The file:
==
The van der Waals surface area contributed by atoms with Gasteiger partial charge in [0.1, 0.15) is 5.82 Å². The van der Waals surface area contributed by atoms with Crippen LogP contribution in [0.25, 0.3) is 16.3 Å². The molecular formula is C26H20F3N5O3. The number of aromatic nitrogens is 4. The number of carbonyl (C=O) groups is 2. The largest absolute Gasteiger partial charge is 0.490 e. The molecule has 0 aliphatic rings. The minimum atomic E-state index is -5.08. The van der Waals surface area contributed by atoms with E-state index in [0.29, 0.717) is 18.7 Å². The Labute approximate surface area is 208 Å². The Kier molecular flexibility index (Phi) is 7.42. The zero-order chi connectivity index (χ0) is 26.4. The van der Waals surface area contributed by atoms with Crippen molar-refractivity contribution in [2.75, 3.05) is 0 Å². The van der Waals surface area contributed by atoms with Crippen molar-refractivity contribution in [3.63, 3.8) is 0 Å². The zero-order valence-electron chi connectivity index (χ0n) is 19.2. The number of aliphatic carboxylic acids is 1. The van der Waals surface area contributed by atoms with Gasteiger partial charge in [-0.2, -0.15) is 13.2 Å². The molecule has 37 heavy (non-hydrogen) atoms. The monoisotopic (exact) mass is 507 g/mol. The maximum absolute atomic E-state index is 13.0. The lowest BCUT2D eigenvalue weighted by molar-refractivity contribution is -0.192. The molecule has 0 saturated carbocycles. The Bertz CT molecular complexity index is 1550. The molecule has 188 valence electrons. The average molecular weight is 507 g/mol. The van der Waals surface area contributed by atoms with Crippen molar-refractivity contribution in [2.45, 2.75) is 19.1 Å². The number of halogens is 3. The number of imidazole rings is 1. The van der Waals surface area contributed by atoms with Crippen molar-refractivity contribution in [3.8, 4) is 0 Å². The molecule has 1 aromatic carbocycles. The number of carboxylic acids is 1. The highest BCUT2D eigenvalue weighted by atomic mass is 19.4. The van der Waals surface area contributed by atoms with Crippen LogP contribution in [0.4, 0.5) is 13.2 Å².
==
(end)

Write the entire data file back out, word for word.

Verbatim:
The van der Waals surface area contributed by atoms with Gasteiger partial charge in [0.1, 0.15) is 5.82 Å². The van der Waals surface area contributed by atoms with Crippen LogP contribution in [0.25, 0.3) is 16.3 Å². The molecular formula is C26H20F3N5O3. The number of aromatic nitrogens is 4. The number of carbonyl (C=O) groups is 2. The largest absolute Gasteiger partial charge is 0.490 e. The molecule has 0 aliphatic rings. The minimum atomic E-state index is -5.08. The van der Waals surface area contributed by atoms with E-state index in [0.29, 0.717) is 18.7 Å². The Labute approximate surface area is 208 Å². The Kier molecular flexibility index (Phi) is 7.42. The zero-order chi connectivity index (χ0) is 26.4. The van der Waals surface area contributed by atoms with Crippen molar-refractivity contribution in [2.75, 3.05) is 0 Å². The van der Waals surface area contributed by atoms with Crippen molar-refractivity contribution in [3.63, 3.8) is 0 Å². The zero-order valence-electron chi connectivity index (χ0n) is 19.2. The number of aliphatic carboxylic acids is 1. The van der Waals surface area contributed by atoms with Gasteiger partial charge in [-0.2, -0.15) is 13.2 Å². The molecule has 37 heavy (non-hydrogen) atoms. The monoisotopic (exact) mass is 507 g/mol. The maximum absolute atomic E-state index is 13.0. The lowest BCUT2D eigenvalue weighted by molar-refractivity contribution is -0.192. The molecule has 0 saturated carbocycles. The Bertz CT molecular complexity index is 1550. The molecule has 188 valence electrons. The average molecular weight is 507 g/mol. The van der Waals surface area contributed by atoms with Crippen molar-refractivity contribution in [2.45, 2.75) is 19.1 Å². The number of halogens is 3. The number of imidazole rings is 1. The van der Waals surface area contributed by atoms with Crippen molar-refractivity contribution in [3.8, 4) is 0 Å². The molecule has 1 aromatic carbocycles. The number of carboxylic acids is 1. The highest BCUT2D eigenvalue weighted by atomic mass is 19.4. The van der Waals surface area contributed by atoms with Crippen LogP contribution in [0.4, 0.5) is 13.2 Å².